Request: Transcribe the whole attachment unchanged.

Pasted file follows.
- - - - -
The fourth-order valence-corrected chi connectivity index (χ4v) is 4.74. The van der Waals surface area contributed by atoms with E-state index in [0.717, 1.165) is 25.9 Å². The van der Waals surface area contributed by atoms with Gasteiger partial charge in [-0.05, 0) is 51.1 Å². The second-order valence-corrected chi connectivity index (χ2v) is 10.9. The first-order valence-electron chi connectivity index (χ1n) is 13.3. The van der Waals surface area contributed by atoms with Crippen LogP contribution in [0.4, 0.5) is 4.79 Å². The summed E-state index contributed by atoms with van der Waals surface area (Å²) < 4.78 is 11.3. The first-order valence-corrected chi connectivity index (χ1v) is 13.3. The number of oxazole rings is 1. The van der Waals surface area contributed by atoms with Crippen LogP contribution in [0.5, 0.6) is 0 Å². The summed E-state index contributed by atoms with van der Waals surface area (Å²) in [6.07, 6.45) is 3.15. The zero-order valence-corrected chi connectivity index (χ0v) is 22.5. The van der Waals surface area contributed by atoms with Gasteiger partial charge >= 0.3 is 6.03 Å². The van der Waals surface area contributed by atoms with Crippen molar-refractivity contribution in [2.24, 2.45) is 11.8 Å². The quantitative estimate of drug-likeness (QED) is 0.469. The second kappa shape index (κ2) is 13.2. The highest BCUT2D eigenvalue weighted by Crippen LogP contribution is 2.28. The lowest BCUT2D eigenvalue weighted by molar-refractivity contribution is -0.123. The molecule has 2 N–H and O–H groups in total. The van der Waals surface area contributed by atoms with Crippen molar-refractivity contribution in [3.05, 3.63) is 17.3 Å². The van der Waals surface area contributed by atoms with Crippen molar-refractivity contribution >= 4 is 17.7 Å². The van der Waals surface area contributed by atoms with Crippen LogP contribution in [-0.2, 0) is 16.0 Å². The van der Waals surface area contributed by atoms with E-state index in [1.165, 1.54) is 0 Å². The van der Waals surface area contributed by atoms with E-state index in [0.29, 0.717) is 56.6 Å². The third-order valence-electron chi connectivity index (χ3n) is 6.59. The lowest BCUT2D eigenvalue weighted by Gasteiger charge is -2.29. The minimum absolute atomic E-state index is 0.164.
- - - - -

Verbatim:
The fourth-order valence-corrected chi connectivity index (χ4v) is 4.74. The van der Waals surface area contributed by atoms with E-state index in [0.717, 1.165) is 25.9 Å². The van der Waals surface area contributed by atoms with Gasteiger partial charge in [-0.05, 0) is 51.1 Å². The second-order valence-corrected chi connectivity index (χ2v) is 10.9. The first-order valence-electron chi connectivity index (χ1n) is 13.3. The van der Waals surface area contributed by atoms with Crippen LogP contribution in [0.4, 0.5) is 4.79 Å². The summed E-state index contributed by atoms with van der Waals surface area (Å²) < 4.78 is 11.3. The first-order valence-corrected chi connectivity index (χ1v) is 13.3. The number of oxazole rings is 1. The van der Waals surface area contributed by atoms with Crippen LogP contribution in [0.5, 0.6) is 0 Å². The summed E-state index contributed by atoms with van der Waals surface area (Å²) in [6.07, 6.45) is 3.15. The zero-order valence-corrected chi connectivity index (χ0v) is 22.5. The van der Waals surface area contributed by atoms with Gasteiger partial charge >= 0.3 is 6.03 Å². The van der Waals surface area contributed by atoms with Crippen molar-refractivity contribution in [2.24, 2.45) is 11.8 Å². The quantitative estimate of drug-likeness (QED) is 0.469. The second kappa shape index (κ2) is 13.2. The highest BCUT2D eigenvalue weighted by Crippen LogP contribution is 2.28. The lowest BCUT2D eigenvalue weighted by molar-refractivity contribution is -0.123. The molecule has 2 N–H and O–H groups in total. The van der Waals surface area contributed by atoms with Crippen molar-refractivity contribution in [3.05, 3.63) is 17.3 Å². The van der Waals surface area contributed by atoms with Crippen molar-refractivity contribution >= 4 is 17.7 Å². The van der Waals surface area contributed by atoms with Crippen LogP contribution in [-0.2, 0) is 16.0 Å². The van der Waals surface area contributed by atoms with E-state index in [1.165, 1.54) is 0 Å². The van der Waals surface area contributed by atoms with E-state index in [0.29, 0.717) is 56.6 Å². The third-order valence-electron chi connectivity index (χ3n) is 6.59. The lowest BCUT2D eigenvalue weighted by Gasteiger charge is -2.29. The minimum absolute atomic E-state index is 0.164.